Premenstrual Syndrome

Originally published in The Ottawa Citizen August 21, 2001

Every month it came. The anticipation of its coming slowly turned light into dark. A shroud of darkness gradually enveloping her. Each month she lost a part of herself. It was a demoralizing and humiliating experience. But she was told that this was just the way life is; you can’t change who you are. Live with it. Other do why can’t you?

There are many women who sufer with this condition. It does not matter whether you are a man or woman, suffering is a universal condition. How or what leads to it is irrelevant. The end result is the same; depression, mental anguish, marital strife, family breakdown and physical pain.

Yet with all this despair, the stigma remains a potent force restraining the sufferer from seeking help.

Premenstrual syndrome (PMS) has been derided by some who are unwilling or unable to understand it and ignored by others who choose not to believe it exists. Let us be clear. It is a real disorder that can be a minor irritant for some women, a major handicap and impediment for others.

PMS is a chemically induced disorder. With each menstrual cycle the effect of changing hormone levels affects neurotransmitter levels in the brain responsible for mood. You cannot control your cycle.

These mood changes are identical to Major Depression. The difference is that while the depressed person remains so everyday, the PMS sufferer experiences it seven to 10 days per month. Some report feeling suicidal, aggressive, irritable or emotionally labile. The have difficulty concentrating and functioning at work. They pretend to others that they are happy but inside they feel rotten. Their husbands and children suffer along with her.

Many treatments have been proposed. Different vitamin concoctions, B6, B12, primose oil to name a few. Lets be frank; it is a chemical disorder. It is a variant of depression that is no one’s fault.

A patient of mine quipped when finally relieved of her PMS symptoms, “Better health through brain chemistry.”Many patients have been successfully treated by regarding this disorder as a physical illness like any other. The mainstay of treatment is antidepressant therapy. A medication is required to revers the effects of this chemical disorder.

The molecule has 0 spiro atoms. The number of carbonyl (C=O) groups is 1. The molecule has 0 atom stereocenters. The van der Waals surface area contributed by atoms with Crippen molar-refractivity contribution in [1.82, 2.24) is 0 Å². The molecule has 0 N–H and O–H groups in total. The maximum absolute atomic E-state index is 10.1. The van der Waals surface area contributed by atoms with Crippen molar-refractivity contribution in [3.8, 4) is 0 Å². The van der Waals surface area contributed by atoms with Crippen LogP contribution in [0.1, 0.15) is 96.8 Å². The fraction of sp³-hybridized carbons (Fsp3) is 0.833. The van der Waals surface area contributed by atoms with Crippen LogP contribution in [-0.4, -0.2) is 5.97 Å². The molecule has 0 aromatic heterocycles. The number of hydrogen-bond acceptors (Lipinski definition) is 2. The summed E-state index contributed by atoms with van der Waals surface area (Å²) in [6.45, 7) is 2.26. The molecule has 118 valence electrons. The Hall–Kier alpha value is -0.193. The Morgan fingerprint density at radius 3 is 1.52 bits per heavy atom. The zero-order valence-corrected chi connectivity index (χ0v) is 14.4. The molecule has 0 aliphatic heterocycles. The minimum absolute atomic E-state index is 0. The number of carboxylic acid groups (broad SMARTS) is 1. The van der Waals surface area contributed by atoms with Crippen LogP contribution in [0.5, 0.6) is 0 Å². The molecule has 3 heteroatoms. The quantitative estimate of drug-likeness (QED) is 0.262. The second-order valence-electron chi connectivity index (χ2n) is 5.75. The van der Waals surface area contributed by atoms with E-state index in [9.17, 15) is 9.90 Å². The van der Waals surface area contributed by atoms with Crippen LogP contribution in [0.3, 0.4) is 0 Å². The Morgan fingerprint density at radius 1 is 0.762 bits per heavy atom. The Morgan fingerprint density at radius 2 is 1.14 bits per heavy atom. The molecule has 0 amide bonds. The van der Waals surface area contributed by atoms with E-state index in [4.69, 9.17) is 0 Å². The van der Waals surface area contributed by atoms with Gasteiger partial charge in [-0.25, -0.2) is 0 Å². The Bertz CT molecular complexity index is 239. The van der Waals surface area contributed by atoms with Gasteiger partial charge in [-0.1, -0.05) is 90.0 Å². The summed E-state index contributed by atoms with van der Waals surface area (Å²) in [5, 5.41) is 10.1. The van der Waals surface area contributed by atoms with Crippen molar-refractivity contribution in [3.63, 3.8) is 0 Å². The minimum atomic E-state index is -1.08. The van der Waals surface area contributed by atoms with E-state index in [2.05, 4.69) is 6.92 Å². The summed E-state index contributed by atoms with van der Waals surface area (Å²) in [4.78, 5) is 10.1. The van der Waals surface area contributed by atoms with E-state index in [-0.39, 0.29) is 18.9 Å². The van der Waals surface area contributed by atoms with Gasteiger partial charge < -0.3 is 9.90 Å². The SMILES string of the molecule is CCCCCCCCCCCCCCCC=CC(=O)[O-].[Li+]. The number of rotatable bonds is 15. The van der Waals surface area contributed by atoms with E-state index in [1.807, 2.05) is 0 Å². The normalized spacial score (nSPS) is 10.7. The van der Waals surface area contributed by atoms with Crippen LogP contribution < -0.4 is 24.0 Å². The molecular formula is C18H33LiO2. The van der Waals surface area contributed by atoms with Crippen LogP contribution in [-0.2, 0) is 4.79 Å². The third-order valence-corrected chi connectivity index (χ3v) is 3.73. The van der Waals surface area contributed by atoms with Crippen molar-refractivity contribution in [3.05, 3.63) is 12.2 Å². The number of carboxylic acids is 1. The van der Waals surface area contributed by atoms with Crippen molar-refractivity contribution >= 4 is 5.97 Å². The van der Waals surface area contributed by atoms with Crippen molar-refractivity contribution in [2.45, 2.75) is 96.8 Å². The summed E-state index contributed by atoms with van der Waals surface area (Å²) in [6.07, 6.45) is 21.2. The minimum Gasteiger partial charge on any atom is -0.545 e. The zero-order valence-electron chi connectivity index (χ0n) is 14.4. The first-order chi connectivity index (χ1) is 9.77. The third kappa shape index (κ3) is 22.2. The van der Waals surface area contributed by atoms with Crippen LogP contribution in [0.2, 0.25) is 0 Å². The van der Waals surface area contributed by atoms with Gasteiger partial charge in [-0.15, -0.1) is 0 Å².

If PMS interferes with your day to day activities and cause undue hardship, it becomes a quality of life issue. Avoid the stigma and get treatment. Do not deny yourself improved quality of life. Indeed the prerequisite to treat is based upon whether quality of life improves.

Would you deny yourself or others from treatment of Crohn’s disease, asthma or arthritis? These diseases can spontaneously enter remission and relapse. Medications are available to help prevent relapses so that people do not suffer and deteriorate. The brain is no different. It functions under the same physiologic principles like any other organ.

But we think we can control how it functions. Tell that to someone under the influence of a mind altering substance. Chemicals do influence behaviour. In this cae, it is the chemical effect of a woman’s menstrual cycle that alters mood and behaviour. The logic is consistent. The visceral reaction is not.

Do not be afraid to confront PMS if you suspect it. Do not needlessly suffer. Please talk to your doctor about it. Regain those three to four months of life lost for each and every year.

© Dr. Barry Dworkin 2001

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